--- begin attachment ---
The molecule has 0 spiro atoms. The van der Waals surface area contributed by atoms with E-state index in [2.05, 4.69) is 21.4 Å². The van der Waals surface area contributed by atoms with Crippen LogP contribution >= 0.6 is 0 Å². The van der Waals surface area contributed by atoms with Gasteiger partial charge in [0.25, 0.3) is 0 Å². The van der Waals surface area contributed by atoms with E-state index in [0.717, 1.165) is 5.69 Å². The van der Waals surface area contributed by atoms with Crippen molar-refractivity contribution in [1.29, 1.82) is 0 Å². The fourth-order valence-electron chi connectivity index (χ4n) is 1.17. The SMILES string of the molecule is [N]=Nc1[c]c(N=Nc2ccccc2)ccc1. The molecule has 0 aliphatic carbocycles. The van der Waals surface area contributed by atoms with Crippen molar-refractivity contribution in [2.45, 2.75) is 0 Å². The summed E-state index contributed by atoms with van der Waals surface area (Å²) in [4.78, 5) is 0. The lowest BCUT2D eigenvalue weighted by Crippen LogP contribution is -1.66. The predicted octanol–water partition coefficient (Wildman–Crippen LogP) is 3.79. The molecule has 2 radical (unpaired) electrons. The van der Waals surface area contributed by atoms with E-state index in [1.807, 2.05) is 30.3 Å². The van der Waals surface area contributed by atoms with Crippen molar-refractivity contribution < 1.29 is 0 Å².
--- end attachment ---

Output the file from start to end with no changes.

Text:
The molecule has 0 spiro atoms. The van der Waals surface area contributed by atoms with E-state index in [2.05, 4.69) is 21.4 Å². The van der Waals surface area contributed by atoms with Crippen LogP contribution >= 0.6 is 0 Å². The van der Waals surface area contributed by atoms with Gasteiger partial charge in [0.25, 0.3) is 0 Å². The van der Waals surface area contributed by atoms with E-state index in [0.717, 1.165) is 5.69 Å². The van der Waals surface area contributed by atoms with Crippen molar-refractivity contribution in [1.29, 1.82) is 0 Å². The fourth-order valence-electron chi connectivity index (χ4n) is 1.17. The SMILES string of the molecule is [N]=Nc1[c]c(N=Nc2ccccc2)ccc1. The molecule has 0 aliphatic carbocycles. The van der Waals surface area contributed by atoms with Crippen molar-refractivity contribution in [2.45, 2.75) is 0 Å². The summed E-state index contributed by atoms with van der Waals surface area (Å²) in [4.78, 5) is 0. The lowest BCUT2D eigenvalue weighted by Crippen LogP contribution is -1.66. The predicted octanol–water partition coefficient (Wildman–Crippen LogP) is 3.79. The molecule has 2 radical (unpaired) electrons. The van der Waals surface area contributed by atoms with E-state index in [1.807, 2.05) is 30.3 Å². The van der Waals surface area contributed by atoms with Crippen molar-refractivity contribution < 1.29 is 0 Å².